When Taste of Haiti, Denver’s only Haitian restaurant, closed in 2019, Farah-Jane Jean Pierre took the matter—and batter—into her own hands. Using the culinary degree she earned in New Jersey after immigrating there in 2010, Jean Pierre started perfecting recipes for comfort foods from her home country in her own kitchen, eventually selling them at pop-ups in 2021. Fritay Haitian Cuisine, which evolved into a food truck a few months later, specializes in fritay (pronounced “free-tie”), an assortment of fried foods popular in the island nation. “There’s a vendor at every corner in Port-au-Prince,” says Jean Pierre, who owns the business with her husband, François Zannou. After taking a break at the end of 2022 to welcome their first child, the couple is back on the road slinging, among other items, these signature specialties.


With a name derived from the French word for spice, epis is the flavor foundation of Haitian cuisine, and each household’s recipe for the earthy, savory seasoning paste is slightly different. Jean Pierre’s version (passed down by her mother) blends classic ingredients such as green bell peppers, parsley, thyme, onion, and garlic and gets added flair from tomato and ginger.

Griot-Loaded Fries

Jean Pierre makes griot—a fried meat often considered Haiti’s national dish—by marinating cubes of pork shoulder in vinegar, lime, and sour orange juice seasoned with habanero pepper and epis. Then she boils the whole mixture to partially cook and tenderize the meat and browns the griot to order before sprinkling it over equally crispy in-house fries. The entire affair is topped with pikliz, pickled red onion, and Jean Pierre’s secret-recipe, Creole-inspired mayo.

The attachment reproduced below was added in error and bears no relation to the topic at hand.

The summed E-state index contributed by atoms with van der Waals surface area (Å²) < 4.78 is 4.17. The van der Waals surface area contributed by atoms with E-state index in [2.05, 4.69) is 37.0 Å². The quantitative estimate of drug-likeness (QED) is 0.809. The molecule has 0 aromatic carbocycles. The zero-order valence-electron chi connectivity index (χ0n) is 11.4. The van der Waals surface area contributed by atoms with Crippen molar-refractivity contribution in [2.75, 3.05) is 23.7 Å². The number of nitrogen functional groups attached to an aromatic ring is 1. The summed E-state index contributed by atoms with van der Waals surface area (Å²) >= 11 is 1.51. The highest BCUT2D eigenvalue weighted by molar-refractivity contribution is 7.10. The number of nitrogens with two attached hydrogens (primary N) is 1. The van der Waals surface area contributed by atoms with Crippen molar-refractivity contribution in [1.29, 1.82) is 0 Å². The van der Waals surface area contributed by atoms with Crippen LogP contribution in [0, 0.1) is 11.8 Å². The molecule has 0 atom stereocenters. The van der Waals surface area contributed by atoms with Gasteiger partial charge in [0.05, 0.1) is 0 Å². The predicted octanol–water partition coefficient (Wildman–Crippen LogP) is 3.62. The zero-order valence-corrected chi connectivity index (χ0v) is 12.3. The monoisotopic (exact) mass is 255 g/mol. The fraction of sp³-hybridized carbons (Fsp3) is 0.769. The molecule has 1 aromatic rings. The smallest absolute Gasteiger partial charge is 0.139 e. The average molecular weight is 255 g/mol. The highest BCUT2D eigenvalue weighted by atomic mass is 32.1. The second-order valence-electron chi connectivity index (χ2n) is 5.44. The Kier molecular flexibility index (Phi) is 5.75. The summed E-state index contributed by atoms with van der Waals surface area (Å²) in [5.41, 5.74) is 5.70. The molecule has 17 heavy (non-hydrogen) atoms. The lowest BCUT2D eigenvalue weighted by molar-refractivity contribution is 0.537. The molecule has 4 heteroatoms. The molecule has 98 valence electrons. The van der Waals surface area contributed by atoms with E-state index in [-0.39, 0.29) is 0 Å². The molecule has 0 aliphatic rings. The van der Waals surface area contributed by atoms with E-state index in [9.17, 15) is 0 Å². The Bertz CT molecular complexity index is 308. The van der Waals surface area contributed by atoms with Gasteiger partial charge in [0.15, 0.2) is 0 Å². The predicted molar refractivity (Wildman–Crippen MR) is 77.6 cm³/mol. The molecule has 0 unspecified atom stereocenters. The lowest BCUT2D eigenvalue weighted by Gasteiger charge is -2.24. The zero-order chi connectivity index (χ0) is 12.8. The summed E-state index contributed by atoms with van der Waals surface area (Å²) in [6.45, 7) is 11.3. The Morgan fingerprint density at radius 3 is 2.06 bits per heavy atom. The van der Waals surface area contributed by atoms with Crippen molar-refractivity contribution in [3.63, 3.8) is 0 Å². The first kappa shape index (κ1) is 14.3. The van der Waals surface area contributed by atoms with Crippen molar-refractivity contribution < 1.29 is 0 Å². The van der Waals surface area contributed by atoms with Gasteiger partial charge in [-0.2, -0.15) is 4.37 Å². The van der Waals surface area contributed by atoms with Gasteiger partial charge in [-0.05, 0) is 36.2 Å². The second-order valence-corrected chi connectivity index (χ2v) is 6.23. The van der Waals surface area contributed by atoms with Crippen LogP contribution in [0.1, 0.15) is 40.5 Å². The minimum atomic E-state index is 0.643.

A ubiquitous Haitian condiment, pikliz is a simple preparation of shredded cabbage, carrots, and hot peppers pickled in lime, vinegar, and salt. Like many other Caribbean dishes, it traditionally uses Scotch bonnet chiles, which Jean Pierre says are impossible to find in Denver, so she replaces them with less spicy habaneros and ups the proportion of peppers. In addition to using pikliz as a topping, Fritay sells eight-ounce to-go containers, but beware: It gets spicier the longer it sits.


These savory fritters are made from a basic flour-and-water batter flavored with parsley, onion and garlic powders, and a bit of epis. Unlike hushpuppies and other similarly sized treats, Jean Pierre’s marinad have a thick, crunchy exterior due to being fried at an extra-hot temperature, which means they are less likely to get soggy after cooling off.

Red Snapper

Besides scaling and cleaning the inside, Jean Pierre does little to prep her lime-and-epis-seasoned whole red snapper. The crisp-skinned fish comes with rice and beans, Haitian-style macaroni salad, plantains, pikliz, and a tomato-based gravy sauce, and Jean Pierre leaves it up to you to pick the tender flesh off its spine—with a fork or your bare hands.

Photo by Sarah Banks

This article was originally published in 5280 June 2023.
Ethan Pan
Ethan Pan
Ethan Pan is 5280’s associate food editor, writing and editing for the print magazine and 5280.com. Follow his dining/cooking Instagram @ethans_pan.